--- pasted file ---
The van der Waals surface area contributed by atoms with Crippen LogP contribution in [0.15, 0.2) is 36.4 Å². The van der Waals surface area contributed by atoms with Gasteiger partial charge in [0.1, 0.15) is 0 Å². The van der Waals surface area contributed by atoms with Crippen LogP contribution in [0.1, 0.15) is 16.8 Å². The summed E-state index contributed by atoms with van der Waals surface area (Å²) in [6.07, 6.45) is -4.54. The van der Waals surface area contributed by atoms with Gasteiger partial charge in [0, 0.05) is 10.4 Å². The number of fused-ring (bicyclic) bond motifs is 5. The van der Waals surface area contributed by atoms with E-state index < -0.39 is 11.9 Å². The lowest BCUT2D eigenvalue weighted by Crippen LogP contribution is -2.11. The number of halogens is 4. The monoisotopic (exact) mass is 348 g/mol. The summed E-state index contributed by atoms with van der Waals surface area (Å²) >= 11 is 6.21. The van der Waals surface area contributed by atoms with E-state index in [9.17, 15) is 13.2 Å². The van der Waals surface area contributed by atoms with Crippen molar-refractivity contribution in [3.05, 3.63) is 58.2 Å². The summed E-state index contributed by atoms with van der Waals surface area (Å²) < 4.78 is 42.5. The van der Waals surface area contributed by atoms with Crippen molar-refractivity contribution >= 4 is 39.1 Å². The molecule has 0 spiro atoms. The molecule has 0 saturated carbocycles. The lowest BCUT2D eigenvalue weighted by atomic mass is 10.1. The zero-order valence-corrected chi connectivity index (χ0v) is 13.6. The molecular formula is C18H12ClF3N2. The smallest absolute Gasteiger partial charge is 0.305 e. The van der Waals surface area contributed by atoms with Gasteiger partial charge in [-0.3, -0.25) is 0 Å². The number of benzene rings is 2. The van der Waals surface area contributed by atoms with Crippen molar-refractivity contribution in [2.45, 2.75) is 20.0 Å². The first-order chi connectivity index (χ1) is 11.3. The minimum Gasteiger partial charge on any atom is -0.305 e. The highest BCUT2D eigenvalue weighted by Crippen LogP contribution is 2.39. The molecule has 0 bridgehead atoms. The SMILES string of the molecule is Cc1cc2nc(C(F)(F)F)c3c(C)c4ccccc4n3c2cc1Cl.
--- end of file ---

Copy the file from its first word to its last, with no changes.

The van der Waals surface area contributed by atoms with Crippen LogP contribution in [0.15, 0.2) is 36.4 Å². The van der Waals surface area contributed by atoms with Gasteiger partial charge in [0.1, 0.15) is 0 Å². The van der Waals surface area contributed by atoms with Crippen LogP contribution in [0.1, 0.15) is 16.8 Å². The summed E-state index contributed by atoms with van der Waals surface area (Å²) in [6.07, 6.45) is -4.54. The van der Waals surface area contributed by atoms with Gasteiger partial charge in [0, 0.05) is 10.4 Å². The number of fused-ring (bicyclic) bond motifs is 5. The van der Waals surface area contributed by atoms with E-state index < -0.39 is 11.9 Å². The lowest BCUT2D eigenvalue weighted by Crippen LogP contribution is -2.11. The number of halogens is 4. The monoisotopic (exact) mass is 348 g/mol. The summed E-state index contributed by atoms with van der Waals surface area (Å²) >= 11 is 6.21. The van der Waals surface area contributed by atoms with E-state index in [9.17, 15) is 13.2 Å². The van der Waals surface area contributed by atoms with Crippen molar-refractivity contribution in [3.05, 3.63) is 58.2 Å². The summed E-state index contributed by atoms with van der Waals surface area (Å²) < 4.78 is 42.5. The van der Waals surface area contributed by atoms with Crippen molar-refractivity contribution >= 4 is 39.1 Å². The molecule has 0 spiro atoms. The molecule has 0 saturated carbocycles. The lowest BCUT2D eigenvalue weighted by atomic mass is 10.1. The zero-order valence-corrected chi connectivity index (χ0v) is 13.6. The molecular formula is C18H12ClF3N2. The smallest absolute Gasteiger partial charge is 0.305 e. The van der Waals surface area contributed by atoms with Gasteiger partial charge in [-0.3, -0.25) is 0 Å². The number of benzene rings is 2. The van der Waals surface area contributed by atoms with Crippen molar-refractivity contribution in [2.45, 2.75) is 20.0 Å². The first-order chi connectivity index (χ1) is 11.3. The minimum Gasteiger partial charge on any atom is -0.305 e. The highest BCUT2D eigenvalue weighted by Crippen LogP contribution is 2.39. The molecule has 0 bridgehead atoms. The SMILES string of the molecule is Cc1cc2nc(C(F)(F)F)c3c(C)c4ccccc4n3c2cc1Cl.